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Reward upped for info on Paul Byrd murder

Crime Stoppers Buffalo

Anonymous citizens have stepped forward and added $5,000 to the reward pool to help solve the January murder of Paul Byrd - in his car, in front of his Cornwall Avenue home in Buffalo's Grider-Delavan neighborhood.

That $5,000 means there is now $7,500 in the pool for information leading to the arrest or indictment of the perpetrators. Buffalo Police had contributed $1,500 and Crime Stoppers Buffalo had contributed $1,000.

The Crime Stoppers reward follows one yesterday for the murder of Leon Nelson on May Street July 31. Buffalo Police Lt. Jeff Rinaldo said the goal of all these rewards is to pry loose information that might be key to charges being filed in murders.

"Back on January 9 of this year, at approximately 4 o'clock in the afternoon, Mr. Byrd was sitting in the driver's seat of a vehicle at an address on Cornwall Avenue, when an unknown person or persons did open fire on that vehicle, striking him multiple times, eventually succumbing to his injuries later on that afternoon," Rinaldo said.

Rinaldo told a news conference that murder investigations are complex and sometimes slow, to make sure the evidence is there and to ensure the right person goes away for a very long prison term.

"In terms of the Police Department investigation, we do have some very strong leads in this case and we are developing those leads," he said. "Again, the increased reward is more to try to push this to a quicker conclusion."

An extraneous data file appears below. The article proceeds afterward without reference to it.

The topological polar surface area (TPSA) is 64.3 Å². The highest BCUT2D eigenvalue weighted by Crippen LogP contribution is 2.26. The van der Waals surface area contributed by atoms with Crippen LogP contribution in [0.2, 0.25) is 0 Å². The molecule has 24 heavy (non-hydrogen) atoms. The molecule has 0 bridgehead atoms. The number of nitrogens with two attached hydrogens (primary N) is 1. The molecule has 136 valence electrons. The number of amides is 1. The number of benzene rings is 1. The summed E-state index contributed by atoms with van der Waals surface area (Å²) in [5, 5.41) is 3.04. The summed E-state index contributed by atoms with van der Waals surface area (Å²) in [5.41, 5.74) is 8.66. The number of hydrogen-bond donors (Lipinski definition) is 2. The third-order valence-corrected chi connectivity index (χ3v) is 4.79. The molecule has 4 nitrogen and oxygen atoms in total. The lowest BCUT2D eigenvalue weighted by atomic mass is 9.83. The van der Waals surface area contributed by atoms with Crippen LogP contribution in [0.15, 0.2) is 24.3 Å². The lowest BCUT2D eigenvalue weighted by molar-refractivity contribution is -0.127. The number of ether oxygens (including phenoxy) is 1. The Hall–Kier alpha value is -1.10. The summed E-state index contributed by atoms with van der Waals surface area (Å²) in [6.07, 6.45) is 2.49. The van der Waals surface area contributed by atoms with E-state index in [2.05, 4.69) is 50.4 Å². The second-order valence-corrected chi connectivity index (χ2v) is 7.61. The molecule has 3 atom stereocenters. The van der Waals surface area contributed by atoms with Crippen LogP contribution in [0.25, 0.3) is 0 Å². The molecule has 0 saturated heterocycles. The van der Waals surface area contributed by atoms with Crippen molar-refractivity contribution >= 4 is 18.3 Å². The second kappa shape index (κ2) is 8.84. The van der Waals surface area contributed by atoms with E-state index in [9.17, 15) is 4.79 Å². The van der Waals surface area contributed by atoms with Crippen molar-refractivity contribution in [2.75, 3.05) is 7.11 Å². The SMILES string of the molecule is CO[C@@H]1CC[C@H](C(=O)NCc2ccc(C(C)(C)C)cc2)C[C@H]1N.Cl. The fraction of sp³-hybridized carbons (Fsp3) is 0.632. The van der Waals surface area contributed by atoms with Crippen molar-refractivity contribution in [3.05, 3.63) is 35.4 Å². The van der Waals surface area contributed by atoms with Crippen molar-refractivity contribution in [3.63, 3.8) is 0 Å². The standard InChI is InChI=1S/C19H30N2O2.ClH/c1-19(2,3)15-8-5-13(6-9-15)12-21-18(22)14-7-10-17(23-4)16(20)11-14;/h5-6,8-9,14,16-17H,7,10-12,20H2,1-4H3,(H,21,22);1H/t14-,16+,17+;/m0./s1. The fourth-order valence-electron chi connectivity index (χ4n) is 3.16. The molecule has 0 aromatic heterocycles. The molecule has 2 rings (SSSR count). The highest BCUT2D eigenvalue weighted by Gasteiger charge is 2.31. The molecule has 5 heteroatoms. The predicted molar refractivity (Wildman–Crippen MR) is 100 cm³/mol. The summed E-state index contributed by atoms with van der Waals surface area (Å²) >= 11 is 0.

Rinaldo said police understand how frustrating the process can be for families.

"Because, again, as I said before, these are complex investigations," he said. "The level of proof required to put somebody in prison for the rest of their life is extremely high, as it should be. I would ask that those people in cooperation with our Homicide Department, they need to understand that. They need to have some amount of patience."

Mike Desmond is one of Western New York’s most experienced reporters, having spent nearly a half-century covering the region for newspapers, television stations and public radio. He has been with WBFO and its predecessor, WNED-AM, since 1988. As a reporter for WBFO, he has covered literally thousands of stories involving education, science, business, the environment and many other issues. Mike has been a long-time theater reviewer for a variety of publications and was formerly a part-time reporter for The New York Times.
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